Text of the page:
I like my plastic dense and stiff, which seams to be a bit more stable. Usually flat for teebirds and firebirds but domey for destroyers and wraiths. The boss is just weird because it is so big and the many plastic combinations used to make it either lighter or heavier or grippier, or bossier are new to the market so they don't fit into the guidelines set by other discs. I do know that however they may fly compared to the next one can be learned with one short field session and no matter how stable or overstable the disc is it will still be crazy fast.
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                • #23
                  Where the rubber meets the road, so to speak, is the leading edge. I've seen some pretty flippy flat-tops. The larger share of the lift must be being generated in the first inch. Overall lift has to be a balance of combined lifts coming from both edge and flight plate.

                  Remember the old Aerobie Rings? They had essentially two wings, a leading and a trailing, and no flight plate at all. The leading wing roiled the air that the trailing wing passed through. This meant the leading wing got more lift than the trailing wing. To keep them all from flipping right, they put that little spoiler ridge along the outer edge. This killed enough of the lift on the leading wing to equalize its lift with the trailing wing. People were throwing them things a quarter mile, way back then. Of course the reason people quit buying them is that 99% of all Aerobie Rings thrown into a tree, stay in the tree.
                  Last edited by Ol' Bob; January 22nd, 2010, 09:46 AM. Reason: comma-kazzie
                  The Corporate Empire is NOT a Constitutional Republic...
                  ...but it plays one on TV.

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                  • #24
                    Originally posted by loocid
                    So obviously it wouldn't meet PDGA specs, but what would happen if that design were used on a disc? Anyone ever cut the center out of a driver just to see?
                    I'm sure you'd see Flip City. Almost all the lift would be at the front.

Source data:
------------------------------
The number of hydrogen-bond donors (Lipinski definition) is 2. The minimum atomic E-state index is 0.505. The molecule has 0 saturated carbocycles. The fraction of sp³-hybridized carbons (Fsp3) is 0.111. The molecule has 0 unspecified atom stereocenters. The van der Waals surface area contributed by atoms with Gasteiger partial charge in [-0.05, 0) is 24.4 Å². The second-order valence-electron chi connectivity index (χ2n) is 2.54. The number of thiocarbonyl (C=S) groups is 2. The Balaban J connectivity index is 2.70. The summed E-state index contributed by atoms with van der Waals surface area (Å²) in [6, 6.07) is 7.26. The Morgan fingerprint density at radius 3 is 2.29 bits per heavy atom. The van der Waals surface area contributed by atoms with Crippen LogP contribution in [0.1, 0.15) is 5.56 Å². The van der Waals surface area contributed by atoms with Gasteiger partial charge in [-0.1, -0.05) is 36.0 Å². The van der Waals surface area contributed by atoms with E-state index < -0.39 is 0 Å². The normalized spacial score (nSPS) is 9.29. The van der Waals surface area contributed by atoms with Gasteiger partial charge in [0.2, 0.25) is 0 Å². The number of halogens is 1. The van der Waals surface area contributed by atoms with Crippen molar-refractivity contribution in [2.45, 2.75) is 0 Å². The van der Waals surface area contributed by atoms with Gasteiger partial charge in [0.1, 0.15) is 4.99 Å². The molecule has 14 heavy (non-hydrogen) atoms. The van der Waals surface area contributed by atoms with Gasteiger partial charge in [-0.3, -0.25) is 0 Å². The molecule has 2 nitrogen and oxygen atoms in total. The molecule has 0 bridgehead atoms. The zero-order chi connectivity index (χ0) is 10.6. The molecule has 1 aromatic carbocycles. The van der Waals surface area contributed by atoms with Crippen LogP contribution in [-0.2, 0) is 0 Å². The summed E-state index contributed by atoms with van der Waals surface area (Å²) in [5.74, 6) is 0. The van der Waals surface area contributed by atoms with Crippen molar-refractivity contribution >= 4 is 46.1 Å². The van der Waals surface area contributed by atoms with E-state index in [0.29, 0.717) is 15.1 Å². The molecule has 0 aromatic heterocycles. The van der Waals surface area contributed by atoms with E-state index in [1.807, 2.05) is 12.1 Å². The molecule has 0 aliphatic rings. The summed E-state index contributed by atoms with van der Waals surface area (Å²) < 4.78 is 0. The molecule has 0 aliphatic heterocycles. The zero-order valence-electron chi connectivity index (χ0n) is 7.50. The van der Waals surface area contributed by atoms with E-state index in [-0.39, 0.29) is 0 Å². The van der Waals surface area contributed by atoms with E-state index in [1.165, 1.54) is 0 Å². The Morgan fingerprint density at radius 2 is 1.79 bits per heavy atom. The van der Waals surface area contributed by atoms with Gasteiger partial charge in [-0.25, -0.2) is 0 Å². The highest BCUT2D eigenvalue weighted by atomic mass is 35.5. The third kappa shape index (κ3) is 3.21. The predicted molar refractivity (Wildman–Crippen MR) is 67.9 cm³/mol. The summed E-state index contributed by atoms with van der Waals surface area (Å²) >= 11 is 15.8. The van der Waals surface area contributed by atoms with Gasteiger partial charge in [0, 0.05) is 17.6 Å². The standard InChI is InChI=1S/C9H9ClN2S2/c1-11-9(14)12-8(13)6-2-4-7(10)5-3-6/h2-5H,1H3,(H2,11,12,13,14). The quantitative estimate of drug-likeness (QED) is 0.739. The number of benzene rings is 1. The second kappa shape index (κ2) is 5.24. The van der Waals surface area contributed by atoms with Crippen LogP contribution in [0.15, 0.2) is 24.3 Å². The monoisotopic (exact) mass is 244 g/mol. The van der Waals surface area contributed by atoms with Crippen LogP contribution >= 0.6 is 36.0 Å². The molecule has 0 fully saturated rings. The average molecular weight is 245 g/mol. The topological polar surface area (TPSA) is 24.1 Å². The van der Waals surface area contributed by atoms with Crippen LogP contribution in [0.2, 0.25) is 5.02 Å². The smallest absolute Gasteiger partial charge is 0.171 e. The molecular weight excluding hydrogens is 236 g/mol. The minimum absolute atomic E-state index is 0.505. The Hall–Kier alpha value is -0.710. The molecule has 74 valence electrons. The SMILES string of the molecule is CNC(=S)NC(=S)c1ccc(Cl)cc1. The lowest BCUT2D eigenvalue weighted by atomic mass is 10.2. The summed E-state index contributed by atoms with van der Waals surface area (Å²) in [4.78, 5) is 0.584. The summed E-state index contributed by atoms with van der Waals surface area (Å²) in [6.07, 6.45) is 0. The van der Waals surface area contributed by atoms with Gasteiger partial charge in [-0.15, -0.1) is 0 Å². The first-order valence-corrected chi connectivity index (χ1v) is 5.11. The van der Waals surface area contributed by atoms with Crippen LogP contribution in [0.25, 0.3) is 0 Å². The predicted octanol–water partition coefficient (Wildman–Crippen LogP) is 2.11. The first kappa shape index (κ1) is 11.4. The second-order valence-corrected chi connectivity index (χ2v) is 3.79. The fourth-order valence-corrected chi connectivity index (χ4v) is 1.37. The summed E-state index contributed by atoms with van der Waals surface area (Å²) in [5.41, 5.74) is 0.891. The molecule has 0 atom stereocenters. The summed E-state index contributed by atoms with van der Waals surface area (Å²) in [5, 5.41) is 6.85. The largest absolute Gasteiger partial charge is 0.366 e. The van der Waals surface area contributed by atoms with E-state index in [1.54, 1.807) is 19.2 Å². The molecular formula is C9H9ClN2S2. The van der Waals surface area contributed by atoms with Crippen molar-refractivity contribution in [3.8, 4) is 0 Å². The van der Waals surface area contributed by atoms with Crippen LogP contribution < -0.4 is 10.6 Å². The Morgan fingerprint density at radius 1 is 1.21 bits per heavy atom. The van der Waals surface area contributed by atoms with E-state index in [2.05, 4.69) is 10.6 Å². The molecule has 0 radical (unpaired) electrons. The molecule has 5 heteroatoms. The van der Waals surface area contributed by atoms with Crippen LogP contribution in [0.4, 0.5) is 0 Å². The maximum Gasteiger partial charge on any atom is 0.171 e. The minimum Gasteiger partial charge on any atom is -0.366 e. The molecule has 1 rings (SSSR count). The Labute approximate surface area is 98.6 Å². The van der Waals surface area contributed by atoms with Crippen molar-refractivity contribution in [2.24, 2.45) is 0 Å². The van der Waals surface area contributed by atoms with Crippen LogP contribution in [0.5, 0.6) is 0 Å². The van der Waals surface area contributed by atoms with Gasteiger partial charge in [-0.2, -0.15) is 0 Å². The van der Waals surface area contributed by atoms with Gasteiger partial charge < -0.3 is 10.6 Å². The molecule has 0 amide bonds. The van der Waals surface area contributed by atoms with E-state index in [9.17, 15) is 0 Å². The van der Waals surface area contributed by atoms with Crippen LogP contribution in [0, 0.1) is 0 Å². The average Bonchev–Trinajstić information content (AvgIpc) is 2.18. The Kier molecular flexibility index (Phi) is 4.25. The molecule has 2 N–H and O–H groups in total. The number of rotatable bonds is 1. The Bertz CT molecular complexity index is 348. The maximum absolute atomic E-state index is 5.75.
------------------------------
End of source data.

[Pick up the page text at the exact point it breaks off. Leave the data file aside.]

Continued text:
Those Aerobie Rings were an eighth inch thick, at most. They were about ten inches in diameter and the ring was maybe an inch and a half wide with a steel armature or core. Very sharp leading and trailing edges, for nearly no drag. I wonder how far the big arms of today are slinging them?
                    The Corporate Empire is NOT a Constitutional Republic...
                    ...but it plays one on TV.

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                    • #25
                      Leading edge baby, that's where a lot of it starts. As discs get beat in and the leading edge get beat downward the disc becomes more understable. Generally, when a disc of a certain mold is domey as opposed to a flat head disc of the same mold, the leading edge tends to be pointed down more and thereby less overstable. Flat plate brings the leading edge up and gives more overstable.

                      True, a generalization, but one that molders generally agree with on a genreal basis about general discs in general, generally speaking.

                      later,
                      Scott Papa
                      Team Discraft
                      Instructional Editor DiscGolfer Magazine

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                      • #26
                        Personally, I believe the change that happens in a disc to make it less stable with use is due mostly to added turbulence over the top of the leading edge created by scratching and scarring. Most of the air's relative speed over the disc's surface is generated by the spin, and the fastest relative motion is over the top of the leading edge, with a relative speed advantage to the forward spinning side (i.e., left front for RHBH). As the disc becomes less smooth, the boundary layer turbulence increases and thickens, creating a higher virtual wing profile that the passing air must rise over. This lengthened path for the passing air lowers the pressure and adds lift at that point.

                        I can see varied shrinkage of the flight plate, cooling from the mold, being an initial factor in stability by pulling, or not pulling, the edge up, but I don't see edges being bent down significantly from use. I see scratching and scarring, not bending.

                        On edit: I also believe that beat-in discs often fly better because the added boundary layer turbulence acts as a lubricant and decreases overall drag of the disc.
                        Last edited by Ol' Bob; January 24th, 2010, 09:54 AM.
                        The Corporate Empire is NOT a Constitutional Republic...
                        ...but it plays one on TV.